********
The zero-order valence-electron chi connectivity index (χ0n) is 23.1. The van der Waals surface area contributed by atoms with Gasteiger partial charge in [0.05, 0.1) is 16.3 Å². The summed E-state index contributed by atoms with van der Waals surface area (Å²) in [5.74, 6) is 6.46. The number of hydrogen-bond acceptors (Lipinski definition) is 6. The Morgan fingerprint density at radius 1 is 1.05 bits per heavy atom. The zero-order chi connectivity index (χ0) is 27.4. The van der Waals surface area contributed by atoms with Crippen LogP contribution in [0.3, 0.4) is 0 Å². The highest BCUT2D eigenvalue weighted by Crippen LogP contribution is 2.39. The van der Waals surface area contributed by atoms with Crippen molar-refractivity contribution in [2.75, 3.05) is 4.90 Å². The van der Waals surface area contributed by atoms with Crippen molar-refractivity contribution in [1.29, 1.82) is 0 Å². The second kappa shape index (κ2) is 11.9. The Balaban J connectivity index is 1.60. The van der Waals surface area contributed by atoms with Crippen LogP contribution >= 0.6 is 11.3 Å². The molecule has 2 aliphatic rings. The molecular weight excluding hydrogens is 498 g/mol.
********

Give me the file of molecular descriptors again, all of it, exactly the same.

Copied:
The zero-order valence-electron chi connectivity index (χ0n) is 23.1. The van der Waals surface area contributed by atoms with Gasteiger partial charge in [0.05, 0.1) is 16.3 Å². The summed E-state index contributed by atoms with van der Waals surface area (Å²) in [5.74, 6) is 6.46. The number of hydrogen-bond acceptors (Lipinski definition) is 6. The Morgan fingerprint density at radius 1 is 1.05 bits per heavy atom. The zero-order chi connectivity index (χ0) is 27.4. The van der Waals surface area contributed by atoms with Crippen LogP contribution in [0.3, 0.4) is 0 Å². The highest BCUT2D eigenvalue weighted by Crippen LogP contribution is 2.39. The van der Waals surface area contributed by atoms with Crippen molar-refractivity contribution in [2.75, 3.05) is 4.90 Å². The van der Waals surface area contributed by atoms with Crippen molar-refractivity contribution in [1.29, 1.82) is 0 Å². The second kappa shape index (κ2) is 11.9. The Balaban J connectivity index is 1.60. The van der Waals surface area contributed by atoms with Crippen LogP contribution >= 0.6 is 11.3 Å². The molecule has 2 aliphatic rings. The molecular weight excluding hydrogens is 498 g/mol.